Carnegiea

Literary Magazine

Submit to our Winter Webzine

We are still taking submissions for our Winter Webzine! What better way to end 2020 than to recap all of the great work local artists have done throughout the year? We’re looking for any and all types of art – poetry, photography, music, essays, conceptual plays, textiles, creative political commentary, and anything else you can think of!

Submission form: https://forms.gle/9Km1Bhb5H7jMEPr77

More information about submitting: https://carnegiealitmag.com/submit/

 

Photoset from Saguaro National Park

By Ashley McQueen

I recently had taken these photographs at Saguaro National Park West to capture the beauty of the cacti and plants during one of Tucson’s famous sunsets. Saguaro National Park is such a classic spot for Tucson natives and out of town visitors to experience. I wanted to capture its beauty to share with the rest of Tucson who have not been able to experience it yet. Creating and photographing images of my hometown means so much to me because it is the one place I have known forever and what it has to offer is so special and important.

Firewood

By Kaya Callahan

I am the wood to his fire
When he speaks his words keep me warm
But when he yells his words burn me
Blacken me.
Break me apart from the inside out.
Have me question my worth.
Crack. Crack. Crackling.
Until he would soothe me with his warming words again.
But this dark pain, charcoal stained spots on my heart and mind
Never truly go away.

“Firewood” is about how my ex boyfriend would go from loving to being emotionally/ verbally abusive. Even after he would briefly apologize and be “loving” again his words still stuck with me.

Untitled

By Lia Christensen

It’s What I Deserve

By Humberto Valdez

My hands have no flesh, not even bone.
Texture and sensation are no longer present in my fingertips.
My hands have been chopped off by life itself,
only severed wounds and nothingness remain.
The universe figured they were of no use to me nor anybody else.
They were a gift I was given and chose to neglect;
a waste of space.
How selfish I was, to ignore a blessing simply because I was too afraid.

Had only there been somebody to use them,
to put them to work like a mother.
A mother who caresses her baby’s cheek.
One who cares for her child, not because she needs to,
but because she desperately wants to.

I wish I could know how other people feel.
What is it like to caress somebody, or even to be caressed?
It doesn’t matter,
I don’t want somebody to tell me what it feels like,
I want to experience it for myself.
But, I guess I’ll never know.

For now, in this life, I shall be useless,
left alone to rot and bleed to death.
Well, maybe not bleed to death,
but to die of neglect.

I think that a lot of us teenagers feel that we won’t fall in love, and this is kind of how I would describe that feeling, by having your hands chopped off. Because, when you think of having a partner, you imagine touching them, holding their hand, running your hands through their hair, and without your hands, you can’t do any of that. It might possibly be the worst punishment in a sense, but if you keep this mindset, you almost feel that it’s what you deserve.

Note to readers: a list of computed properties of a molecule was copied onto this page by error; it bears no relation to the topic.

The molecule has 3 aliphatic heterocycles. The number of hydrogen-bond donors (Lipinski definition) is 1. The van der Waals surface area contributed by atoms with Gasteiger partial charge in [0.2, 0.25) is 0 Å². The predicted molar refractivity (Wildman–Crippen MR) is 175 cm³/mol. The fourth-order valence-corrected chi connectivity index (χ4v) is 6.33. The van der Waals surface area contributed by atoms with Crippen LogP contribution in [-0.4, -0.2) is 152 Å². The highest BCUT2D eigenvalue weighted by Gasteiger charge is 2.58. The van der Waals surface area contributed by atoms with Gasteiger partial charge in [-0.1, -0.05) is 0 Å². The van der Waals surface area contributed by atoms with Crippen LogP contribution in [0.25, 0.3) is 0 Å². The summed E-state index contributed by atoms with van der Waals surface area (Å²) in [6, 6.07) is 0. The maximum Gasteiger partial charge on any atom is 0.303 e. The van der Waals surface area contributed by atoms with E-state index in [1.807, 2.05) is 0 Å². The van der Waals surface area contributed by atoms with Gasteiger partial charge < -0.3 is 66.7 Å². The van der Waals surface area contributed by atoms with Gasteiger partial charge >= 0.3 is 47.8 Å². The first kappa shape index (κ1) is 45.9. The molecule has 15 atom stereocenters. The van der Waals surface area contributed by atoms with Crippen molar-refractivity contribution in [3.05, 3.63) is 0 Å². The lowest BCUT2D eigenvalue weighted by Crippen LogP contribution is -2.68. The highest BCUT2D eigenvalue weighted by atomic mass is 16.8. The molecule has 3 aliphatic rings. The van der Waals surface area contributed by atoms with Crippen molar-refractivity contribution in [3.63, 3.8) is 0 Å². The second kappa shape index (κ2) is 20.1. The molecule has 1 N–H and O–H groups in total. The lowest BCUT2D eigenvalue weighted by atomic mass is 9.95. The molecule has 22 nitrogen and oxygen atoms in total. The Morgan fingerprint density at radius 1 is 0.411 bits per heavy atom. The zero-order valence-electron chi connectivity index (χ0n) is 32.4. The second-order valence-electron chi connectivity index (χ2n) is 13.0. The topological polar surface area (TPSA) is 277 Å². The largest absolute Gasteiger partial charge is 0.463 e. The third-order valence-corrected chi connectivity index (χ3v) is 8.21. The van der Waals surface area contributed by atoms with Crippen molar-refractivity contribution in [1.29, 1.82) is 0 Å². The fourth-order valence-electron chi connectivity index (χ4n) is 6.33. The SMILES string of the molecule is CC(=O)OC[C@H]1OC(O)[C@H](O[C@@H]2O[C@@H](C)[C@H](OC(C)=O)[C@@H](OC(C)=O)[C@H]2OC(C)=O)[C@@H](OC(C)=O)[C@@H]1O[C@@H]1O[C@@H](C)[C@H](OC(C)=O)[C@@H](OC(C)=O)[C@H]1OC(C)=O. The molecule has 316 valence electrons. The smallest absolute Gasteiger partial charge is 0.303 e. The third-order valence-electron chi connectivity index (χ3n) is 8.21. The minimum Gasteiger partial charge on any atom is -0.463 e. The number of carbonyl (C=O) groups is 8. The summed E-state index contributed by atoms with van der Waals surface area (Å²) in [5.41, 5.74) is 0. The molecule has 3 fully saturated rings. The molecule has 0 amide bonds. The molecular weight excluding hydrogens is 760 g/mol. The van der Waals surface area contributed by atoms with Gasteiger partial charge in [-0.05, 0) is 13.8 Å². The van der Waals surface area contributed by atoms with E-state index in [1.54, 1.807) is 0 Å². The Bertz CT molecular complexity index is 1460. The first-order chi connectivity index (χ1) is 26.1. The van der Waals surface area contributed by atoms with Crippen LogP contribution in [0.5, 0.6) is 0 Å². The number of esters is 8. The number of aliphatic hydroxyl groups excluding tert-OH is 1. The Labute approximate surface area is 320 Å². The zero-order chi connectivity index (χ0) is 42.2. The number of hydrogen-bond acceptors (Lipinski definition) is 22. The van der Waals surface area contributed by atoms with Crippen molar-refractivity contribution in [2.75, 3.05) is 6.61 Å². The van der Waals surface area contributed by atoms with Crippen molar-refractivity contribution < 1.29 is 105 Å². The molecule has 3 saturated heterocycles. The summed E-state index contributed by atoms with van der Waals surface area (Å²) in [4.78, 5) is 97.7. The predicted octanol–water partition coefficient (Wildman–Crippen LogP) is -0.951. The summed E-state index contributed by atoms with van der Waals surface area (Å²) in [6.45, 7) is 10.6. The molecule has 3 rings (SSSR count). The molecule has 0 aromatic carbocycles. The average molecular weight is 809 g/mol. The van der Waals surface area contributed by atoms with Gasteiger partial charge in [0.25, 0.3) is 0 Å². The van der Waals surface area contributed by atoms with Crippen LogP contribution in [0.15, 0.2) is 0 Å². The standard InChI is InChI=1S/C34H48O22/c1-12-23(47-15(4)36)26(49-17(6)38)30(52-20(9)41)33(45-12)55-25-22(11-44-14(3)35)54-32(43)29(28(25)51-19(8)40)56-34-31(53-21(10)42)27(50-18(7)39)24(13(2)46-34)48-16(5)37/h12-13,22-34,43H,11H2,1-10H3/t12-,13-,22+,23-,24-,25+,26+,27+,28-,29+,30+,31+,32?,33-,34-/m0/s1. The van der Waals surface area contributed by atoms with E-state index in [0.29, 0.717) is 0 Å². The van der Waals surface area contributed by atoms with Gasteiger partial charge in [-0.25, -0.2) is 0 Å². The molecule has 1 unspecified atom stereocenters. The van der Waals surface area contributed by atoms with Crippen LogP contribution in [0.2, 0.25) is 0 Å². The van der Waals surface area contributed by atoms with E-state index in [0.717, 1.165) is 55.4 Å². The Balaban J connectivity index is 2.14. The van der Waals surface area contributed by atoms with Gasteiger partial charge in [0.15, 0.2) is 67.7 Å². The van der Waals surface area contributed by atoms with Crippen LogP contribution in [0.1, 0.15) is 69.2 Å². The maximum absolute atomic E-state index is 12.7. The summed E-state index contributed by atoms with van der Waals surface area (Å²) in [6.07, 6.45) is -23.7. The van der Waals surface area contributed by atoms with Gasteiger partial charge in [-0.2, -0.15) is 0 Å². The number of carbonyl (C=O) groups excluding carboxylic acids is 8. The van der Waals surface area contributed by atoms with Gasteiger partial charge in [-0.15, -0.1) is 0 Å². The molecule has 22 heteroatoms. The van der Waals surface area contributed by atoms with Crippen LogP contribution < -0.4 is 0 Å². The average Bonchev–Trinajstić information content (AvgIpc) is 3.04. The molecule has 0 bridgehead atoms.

Winter Webzine

Update: Check out the completed Winter Webzine here!

Hey everyone, we are very excited to announce our Winter Webzine! We will be taking submissions through the end of December and hope to release it (for free) in late January right here on Carnegiea Lit Mag!

While the theme is Winter, we are taking any submissions. Our webzine is a chance for Southern Arizona’s talented artists to express their voices through their work. We are constantly impressed with the work we receive, and we’d like to see what else you’ve got!

Submission form: https://forms.gle/9Km1Bhb5H7jMEPr77

More information about submitting: https://carnegiealitmag.com/submit/

euphoric

By Lily Morales

Butterfly Girl

By Karen Jacquez

I created an insane amount of things during quarantine. I painted, sketched, did portraits, landscapes, etc. But near the end of quarantine I discovered a new style to draw in that came so naturally to me. This was the first piece created in this new style of mine and I fell in love with everything about it. I really wanted to experiment with the way unnatural colors can show different dimensions in a persons face.

No Justice No Peace

By Lily Morales

from the blm rally at the u of a campus

Imaginary Friend

By Ava Galbraith

Caught. 

“I got you!” Cindy Johnson was ecstatic; Tally Kent’s red-stained white shoes were visible from across the room. She was crouching in the smallest, darkest space she could find. 

“Darling, who did you catch?” Mrs. Johnson stepped into the outdated, sparsely decorated family room holding freshly bleached sheets. The blood splotches were still visible to Tally and she shied further into the space between the over-used liquor cabinet and the wall. 

Cindy glanced over her shoulder and grinned at her all-too-mechanical mother and pointed to an empty corner.  

Ava Galbraith is fascinated by unexpected turns in stories, particularly the reveal of villains. She dives deep into characters’ psyches and uses stream of consciousness to tell stories. Her work has been published in Ripples In Space podcast, The Dewdrop, Finding the Birds, San Joaquin Review, Open: Arts & Literary Magazine, and Voyage. When not developing intriguing flash fiction, she competes in equestrian show jumping and enjoys emerging herself in foreign cultures.

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